16 September 2015 10:20:45 IST

A three-wheeler that’s giving the disabled better traction

The all-terrain wheelchair is the result of the coming together of MIT design and frugal Indian manufacturing

This three-wheeler is an off-roader with a difference. Rather than serve the adventure-seekers, this all-terrain vehicle enables the seriously disadvantaged to get back into the mainstream.

The brainchild of Amos Winter, Director of the Global Engineering and Research Laboratory at the Massachusetts Institute of Technology (MIT), the Leveraged Freedom Chair (LFC) is being manufactured at the Pithampur plant of Pinnacle Industries, India’s largest supplier of seats for trucks and buses.

What is unique is that every moving part of the chair is a standard bicycle part. This not only cuts the cost to around ₹10,000 a unit (from over ₹1 lakh in the US) but also makes it easy to maintain and repair in non-urban areas, where its utility will be the highest.

The design incorporates a variable drive-train that enables the driver to control the torque by using two hand-operated levers. Global Research Innovation Technology (GRIT), a Boston-based NGO, owns the patent for the lever drive and has the distribution rights.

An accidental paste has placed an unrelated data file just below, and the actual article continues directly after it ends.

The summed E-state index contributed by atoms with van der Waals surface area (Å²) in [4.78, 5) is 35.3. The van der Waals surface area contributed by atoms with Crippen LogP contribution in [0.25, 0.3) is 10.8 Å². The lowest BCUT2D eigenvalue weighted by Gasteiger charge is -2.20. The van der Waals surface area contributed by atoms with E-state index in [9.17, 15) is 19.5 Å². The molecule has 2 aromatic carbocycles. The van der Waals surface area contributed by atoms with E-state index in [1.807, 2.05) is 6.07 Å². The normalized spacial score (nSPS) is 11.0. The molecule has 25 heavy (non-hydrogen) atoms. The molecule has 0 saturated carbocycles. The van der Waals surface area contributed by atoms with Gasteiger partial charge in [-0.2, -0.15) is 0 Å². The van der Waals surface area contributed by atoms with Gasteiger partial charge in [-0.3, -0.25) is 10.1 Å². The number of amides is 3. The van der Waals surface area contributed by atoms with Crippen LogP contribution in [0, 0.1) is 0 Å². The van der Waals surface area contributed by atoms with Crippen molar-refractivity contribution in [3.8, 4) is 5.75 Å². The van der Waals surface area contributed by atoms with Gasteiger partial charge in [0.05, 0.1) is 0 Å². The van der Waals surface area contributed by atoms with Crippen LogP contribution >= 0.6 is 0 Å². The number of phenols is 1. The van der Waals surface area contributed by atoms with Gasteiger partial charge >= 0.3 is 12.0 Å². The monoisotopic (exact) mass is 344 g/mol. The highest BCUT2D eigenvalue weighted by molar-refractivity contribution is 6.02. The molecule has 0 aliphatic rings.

On bumpy surface too

“This wheelchair can ply not only on smooth surfaces, but also on dirt roads and bumpy surfaces,” explains Sudhir Mehta, Chairman, Pinnacle, adding that field-tests in villages have yielded good results.

In 2011, the ₹200-crore company teamed up with GRIT to manufacture the LFC on a no-profit-no-loss basis. The product has been field-tested in East Africa and Guatemala, and is now poised for global distribution. At Pithampur, Pinnacle has an installed capacity to manufacture around 300 chairs a month.

“Last year, the first full year of commercial production, we made around 2,000 units, nearly half of which were sold overseas. We now want to ramp this up to 500 units a month,” says Mehta. The Harvard Business Review, in its June issue, carried an article on LFC — co-authored by Harvard Dons Amos Winter and Vijay Govindrajan — titled ‘Engineering reverse innovations – principles for creating successful products for emerging markets’.

Joint effort

“Magic happens when academic talent, corporate manufacturing know-how and the ability of an NGO come together. The combination can help solve multitudes of social problems,” says Mehta.

Given that the production is still largely unorganised, there are no reliable statistics on the size of the Indian market for wheelchairs. But there is no major player yet, and most of the units are imported from China.